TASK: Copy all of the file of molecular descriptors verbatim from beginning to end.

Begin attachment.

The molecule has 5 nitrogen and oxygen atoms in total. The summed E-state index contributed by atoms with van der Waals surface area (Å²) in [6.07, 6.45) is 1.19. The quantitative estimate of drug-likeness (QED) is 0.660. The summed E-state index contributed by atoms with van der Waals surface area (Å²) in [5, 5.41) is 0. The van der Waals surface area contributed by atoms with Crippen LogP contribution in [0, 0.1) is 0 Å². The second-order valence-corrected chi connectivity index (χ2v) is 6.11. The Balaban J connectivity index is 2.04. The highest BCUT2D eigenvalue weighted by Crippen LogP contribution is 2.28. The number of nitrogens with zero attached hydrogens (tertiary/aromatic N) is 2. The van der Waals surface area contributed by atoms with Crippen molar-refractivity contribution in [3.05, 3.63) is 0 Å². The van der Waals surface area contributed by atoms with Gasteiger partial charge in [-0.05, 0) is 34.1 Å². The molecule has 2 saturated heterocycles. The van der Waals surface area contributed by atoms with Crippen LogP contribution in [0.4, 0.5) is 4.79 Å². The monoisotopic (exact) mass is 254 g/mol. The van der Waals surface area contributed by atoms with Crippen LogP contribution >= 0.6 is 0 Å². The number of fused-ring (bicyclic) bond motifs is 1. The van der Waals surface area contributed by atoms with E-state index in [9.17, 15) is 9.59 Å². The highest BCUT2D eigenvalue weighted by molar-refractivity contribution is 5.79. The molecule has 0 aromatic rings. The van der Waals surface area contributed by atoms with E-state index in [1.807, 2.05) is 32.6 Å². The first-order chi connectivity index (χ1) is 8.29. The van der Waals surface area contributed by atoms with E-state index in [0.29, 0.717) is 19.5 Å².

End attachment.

The molecule has 5 nitrogen and oxygen atoms in total. The summed E-state index contributed by atoms with van der Waals surface area (Å²) in [6.07, 6.45) is 1.19. The quantitative estimate of drug-likeness (QED) is 0.660. The summed E-state index contributed by atoms with van der Waals surface area (Å²) in [5, 5.41) is 0. The van der Waals surface area contributed by atoms with Crippen LogP contribution in [0, 0.1) is 0 Å². The second-order valence-corrected chi connectivity index (χ2v) is 6.11. The Balaban J connectivity index is 2.04. The highest BCUT2D eigenvalue weighted by Crippen LogP contribution is 2.28. The number of nitrogens with zero attached hydrogens (tertiary/aromatic N) is 2. The van der Waals surface area contributed by atoms with Crippen molar-refractivity contribution in [3.05, 3.63) is 0 Å². The van der Waals surface area contributed by atoms with Gasteiger partial charge in [-0.05, 0) is 34.1 Å². The molecule has 2 saturated heterocycles. The van der Waals surface area contributed by atoms with Crippen LogP contribution in [0.4, 0.5) is 4.79 Å². The monoisotopic (exact) mass is 254 g/mol. The van der Waals surface area contributed by atoms with Crippen LogP contribution >= 0.6 is 0 Å². The number of fused-ring (bicyclic) bond motifs is 1. The van der Waals surface area contributed by atoms with E-state index in [9.17, 15) is 9.59 Å². The highest BCUT2D eigenvalue weighted by molar-refractivity contribution is 5.79. The molecule has 0 aromatic rings. The van der Waals surface area contributed by atoms with E-state index in [1.807, 2.05) is 32.6 Å². The first-order chi connectivity index (χ1) is 8.29. The van der Waals surface area contributed by atoms with E-state index in [0.29, 0.717) is 19.5 Å².